Posted in Book Review, Books I have read

Mrs Maybrick – Victoria Blake

Non-Fiction 4*s

I can’t write this review without stating how attractive this little book is being small and almost square it is really quite sweet, unlike its contents of course! So much so that I instantly felt an urge to collect others in this series on appearances alone and then I read it, and if the others are as well researched and clearly set out as this one, well I will need to fill an entire shelf with them!

I chose this book on the advice of the author when she mentioned Florence Maybrick in the comments section of my review of The Last Woman Hanged, the subject of that study was Louisa Collins who was accused of murdering two husbands in New South Wales in 1889. Florence Maybrick underwent her trial for the murder of her husband James Maybrick in August of the same year, the poison was the same, arsenic. I knew a little about Florence’s trial from the splendid read which was Victorian Murderesses but wanted to see what Victoria Blake would add. Quite a lot it would seem and even better at the end of the book she presents the arguments for and against on whether Florence was guilty as charged. I like a woman who stands by her research and the author didn’t disappoint putting her hat into the ring – which one you’ll have to read the book and find out for yourself.

Within the 100 plus pages the information is densely packed with information including the background to the case, the state of the Maybrick’s marriage, the scheming servants and the two-faced friends all get as thorough examination as the facts will allow. The book has two sets of plates full of pictures of not only the key players in this drama but some of the documents used to convict Florence too.

It is interesting to read that there were many women who wrote to the papers about Florence Maybrick as they did for Louisa Collins on the other side of the world only months earlier. The same complaints were made in that Florence was being tried by and judged by men, women not being allowed to vote at this time, let alone sit on a jury! There also appears to have been some similar conviction on the part of the doctors and the police that Florence was guilty giving weight to the feeling that the trial wasn’t fair and the doubts about the poison, and whether it was poison raged just as fiercely in Liverpool in 1889 as they had in Australia. Perhaps the fears of the population that those weaker than them could easily procure the means to kill them in extreme agony had a part to play in both women’s trials or perhaps this was seen to be an easy way to get out of a marriage in a time when options were limited? Either way this makes for fascinating and informative reading.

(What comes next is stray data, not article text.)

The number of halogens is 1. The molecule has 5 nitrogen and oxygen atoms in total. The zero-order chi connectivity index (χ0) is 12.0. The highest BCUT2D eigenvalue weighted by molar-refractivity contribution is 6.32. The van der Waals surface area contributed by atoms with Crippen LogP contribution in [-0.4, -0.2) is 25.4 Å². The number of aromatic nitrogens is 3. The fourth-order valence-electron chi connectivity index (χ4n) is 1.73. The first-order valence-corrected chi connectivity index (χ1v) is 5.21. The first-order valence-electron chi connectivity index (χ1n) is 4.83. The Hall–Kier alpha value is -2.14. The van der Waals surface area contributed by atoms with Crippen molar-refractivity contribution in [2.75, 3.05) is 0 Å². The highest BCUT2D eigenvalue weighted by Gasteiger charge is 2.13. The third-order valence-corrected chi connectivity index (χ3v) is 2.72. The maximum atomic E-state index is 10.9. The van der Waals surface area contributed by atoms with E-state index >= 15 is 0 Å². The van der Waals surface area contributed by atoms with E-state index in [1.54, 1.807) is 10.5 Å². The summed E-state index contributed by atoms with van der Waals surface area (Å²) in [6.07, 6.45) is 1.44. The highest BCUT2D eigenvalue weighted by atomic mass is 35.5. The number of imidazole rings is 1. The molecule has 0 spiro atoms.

Learn more about Victoria Blake on her blog here


A book lover who clearly has issues as obsessed with crime despite leading a respectable life

31 thoughts on “Mrs Maybrick – Victoria Blake

  1. Yes, this looks like my cup of tea! Victoria’s blog is wonderful – she’s a fantastic talented writer, and her family’s history in politics is quite fascinating. And she’s lovely!


  2. Thanks so much Cleo. I’m really glad you liked it. They are really beautifully produced little books, aren’t they? Also thanks for the comment about putting my hat in the ring. I wavered I admit but then thought what the hell go for it. The trouble with writing biography is that you can end up suffering from Stockholm Syndrome, with the character you’re writing about being your captor!


  3. This does sound like a great read, Cleo, and an interesting perspective on the woman herself. And I do like history. I’ll have to make room for this on the TBR…


  4. Glad you enjoyed it – looking forward to it even more now! I do think it’s a pity poison’s gone out of fashion a bit – it was such a useful little murder weapon. 😉


  5. I love this type of story but never read true crime books – I really should because it’s fascinating. I think my fear is ending up with the opposite of what you have here by the sounds of it…something sensationalist and badly researched.


    1. I understand what you are saying Emma – I do read more modern ones occasionally but it seems less prurient to read about something that happened over one hundred years ago – if that makes sense?


  6. That is awesome that the author commented on your post.

    It amazes me how much information can be gathered about old crimes and how poorly it seems they were handled – especially in cases involving minorities. (You know what they say about hindsight..) Happy you enjoyed this!


  7. I imagine there were a lot of women back then who wished they had the guts to poison their own husbands, and who empathize with her choice to do it.


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